Wednesday, May 23, 2012

How many years of experience do you have?

That's the question typically asked in interviews for any job, barring the situations when you're just fresh out into the job market.

Two parts of experience: applied skills and knowledge (in the context of the domain one is seeking to get a job in). Of course, the two are entwined and one helps the other. Knowledge would rely more on the applied skills than the other way round. So the greater the application of skills, the greater the knowledge.

So here are some issues in measuring 'experience'.

When testing a person during the interview, a great deal depends on the quality of the question itself. And of course quality of question depends on the interviewer's application of skills in turn. If one hasn't spent a significant time applying skills, then one's quality of questions would reflect that. That will also determine the quality of the interview.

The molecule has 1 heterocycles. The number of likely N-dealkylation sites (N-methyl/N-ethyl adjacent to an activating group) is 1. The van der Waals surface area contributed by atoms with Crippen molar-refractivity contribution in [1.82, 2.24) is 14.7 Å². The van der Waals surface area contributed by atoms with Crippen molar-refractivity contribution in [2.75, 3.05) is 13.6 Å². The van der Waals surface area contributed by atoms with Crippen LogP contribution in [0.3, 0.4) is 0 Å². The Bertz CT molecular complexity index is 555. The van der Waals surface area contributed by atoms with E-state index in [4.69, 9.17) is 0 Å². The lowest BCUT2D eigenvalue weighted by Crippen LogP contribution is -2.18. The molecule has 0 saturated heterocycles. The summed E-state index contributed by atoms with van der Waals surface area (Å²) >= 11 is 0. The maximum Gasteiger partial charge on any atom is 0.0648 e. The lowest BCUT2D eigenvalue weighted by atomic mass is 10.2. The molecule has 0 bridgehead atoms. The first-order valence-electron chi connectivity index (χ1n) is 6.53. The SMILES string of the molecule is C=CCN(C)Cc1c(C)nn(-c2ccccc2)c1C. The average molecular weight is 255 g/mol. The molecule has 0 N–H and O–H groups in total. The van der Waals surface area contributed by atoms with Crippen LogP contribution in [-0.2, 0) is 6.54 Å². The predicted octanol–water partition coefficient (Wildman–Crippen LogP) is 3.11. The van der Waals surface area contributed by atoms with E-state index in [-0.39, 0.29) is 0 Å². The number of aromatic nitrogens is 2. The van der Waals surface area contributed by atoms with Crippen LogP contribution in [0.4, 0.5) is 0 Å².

And since interviews depend more on exchange of words, it is a challenge for both the parties to capture the 'applicability' into words - whether in questions or answers.

Experience is also a 'stock' question. Like, "How much you have?" And while experience is about applied skills and knowledge, a good measure of 'applied skills' would be how the stock turns into fluid/dynamic state. Again, words might not necessarily suffice. For application spans time and can be better observed in/through action than through a description in words.

Also, since two businesses are bound to be in different and unique situations, the stock of applied skills needs to adjust to these situations. How does one take a measure of such 'adjustment'?

If the organization isn't keen on getting a good measure of your 'applied skills', 3 dominant possibilities: 1) you are going to do the clerical, the repetitive and the laborious, 2) the organization has mastered the art of extracting the 'difficult measurement of applied skills' out of the words people use, 3) the one responsible for interviewing is inept.